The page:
Eur J Endocrinol. 2006 Feb;154(2):275-9. Links

Celiac disease in North Italian patients with autoimmune Addison's disease.Betterle C, Lazzarotto F, Spadaccino AC, Basso D, Plebani M, Pedini B, Chiarelli S, Albergoni M.

Division of Endocrinology, Department of Medical and Surgical Sciences, University of Padua Medical School, Via Ospedale Civile 105, 35100 Padua, Italy. corrado.betterle@unipd.it

OBJECTIVE: Patients with autoimmune Addison's disease (AAD) are prone to develop other autoimmune manifestations. An increased prevalence of celiac disease (celiac disease) has recently been demonstrated in Northern European patients with AAD. IgA deficiency is the most frequent type of immunodeficiency among humans and is present in about one in every 600 individuals in the population. IgA deficiency is frequent in patients with other autoimmune diseases, but data concerning AAD are still unavailable. DESIGN: The aim was to define the prevalence of celiac disease and of IgA deficiency in a group of Italian patients with AAD. METHODS: One hundred and nine patients with AAD were enrolled and examined for tissue transglutaminase autoantibodies of the IgA class, circulating levels of IgA and adrenal cortex antibodies. RESULTS: Two (1.8%) of the patients were affected by already diagnosed celiac disease and were already on a gluten-free diet. Out of the remaining 107 patients, four (3.7%) were found to be positive for IgA antibodies to human tissue transglutaminase. Three of the four patients who were positive for tissue transglutaminase autoantibodies agreed to undergo endoscopy and duodenal biopsies and, in one, a latent form of celiac disease was identified. The clinical, silent or latent form of celiac disease was present in six out of 109 (5.4%). This prevalence was significantly higher (P = 0.0001) than that reported for the Northern Italian population which was equal to 0.063%. Specifically, celiac disease was present in 12.5% of the autoimmune polyglandular syndrome (APS) type 1 cases, in four out of 60 (6.7%) of the APS type 2 cases and in one out of 40 (2.5%) of the isolated AAD cases. IgA deficiency was present in two out of 109 patients (1.8%), all of whom had normal IgG anti-gliadin. Autoantibodies to the adrenal cortex were detected in 81 out of 109 patients (74.3%). CONCLUSIONS: In patients with AAD there is a high prevalence of both celiac disease and IgA deficiency. Consequently, it is important to screen for celiac disease with tissue transglutaminase autoantibodies of the IgA class and for IgA levels.

Scand J Gastroenterol. 2003 May;38(5):511-5. Links

High frequency of coeliac disease among patients with autoimmune adrenocortical failure.Myhre AG, Aarsetoy H, Undlien DE, Hovdenak N, Aksnes L, Husebye ES.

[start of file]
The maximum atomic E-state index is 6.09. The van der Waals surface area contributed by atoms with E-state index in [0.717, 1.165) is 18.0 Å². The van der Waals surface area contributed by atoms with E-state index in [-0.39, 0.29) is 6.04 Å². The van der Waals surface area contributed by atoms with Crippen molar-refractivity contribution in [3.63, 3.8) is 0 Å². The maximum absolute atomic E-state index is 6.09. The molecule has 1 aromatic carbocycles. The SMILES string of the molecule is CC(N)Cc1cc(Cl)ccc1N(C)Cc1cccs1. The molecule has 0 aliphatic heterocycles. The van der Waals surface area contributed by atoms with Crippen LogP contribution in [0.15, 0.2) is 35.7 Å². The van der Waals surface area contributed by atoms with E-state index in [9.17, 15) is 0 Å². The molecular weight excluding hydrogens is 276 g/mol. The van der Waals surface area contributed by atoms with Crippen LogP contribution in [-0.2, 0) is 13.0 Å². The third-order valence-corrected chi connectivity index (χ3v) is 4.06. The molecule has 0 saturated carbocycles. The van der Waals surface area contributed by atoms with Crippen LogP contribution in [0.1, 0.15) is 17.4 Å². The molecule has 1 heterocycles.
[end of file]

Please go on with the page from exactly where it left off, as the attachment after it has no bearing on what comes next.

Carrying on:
Division of Endocrinology, Dept. of Paediatrics, Institute of Medicine, Haukeland University Hospital, Bergen, Norway. Anne.Myhre@med.uib.no

BACKGROUND: Coeliac disease (celiac disease) is an autoimmune disease of the small intestine caused by gluten ingestion in genetically predisposed subjects. It can occur isolated or in combination with other autoimmune diseases. Autoimmune Addison's disease is frequently associated with other organ-specific autoimmune diseases. We have investigated the prevalence of celiac disease among a large cohort of patients with autoimmune Addison's disease. METHODS: Seventy-six patients (44 women) with Addison's disease, 52% of whom had polyendocrine failure, were recruited from a registry of organ-specific autoimmune diseases in Norway. All sera were analysed for antibodies against gliadin (AGA), endomysium (EMA) and tissue transglutaminase (tTG). Patients with positive EMA and/or anti-tTG were offered endoscopy. The human leucocyte antigen (HLA) class II genotypes were determined. RESULTS: Five patients had antibodies against both endomysium and tissue transglutaminase. In these five patients, celiac disease was verified by biopsy. One patient had known celiac disease prior to the study. All six patients with celiac disease carried the celiac disease-associated HLA haplotype DR3-DQ2. The total prevalence of celiac disease was 7.9%. CONCLUSION: celiac disease is frequently associated with Addison's disease. The risk of developing celiac disease seems to be higher than can be explained by the common DR3-DQ2 association alone. It is often asymptomatic or associated with unspecific symptoms. Addison patients should be screened for the presence of celiac disease on a regular basis.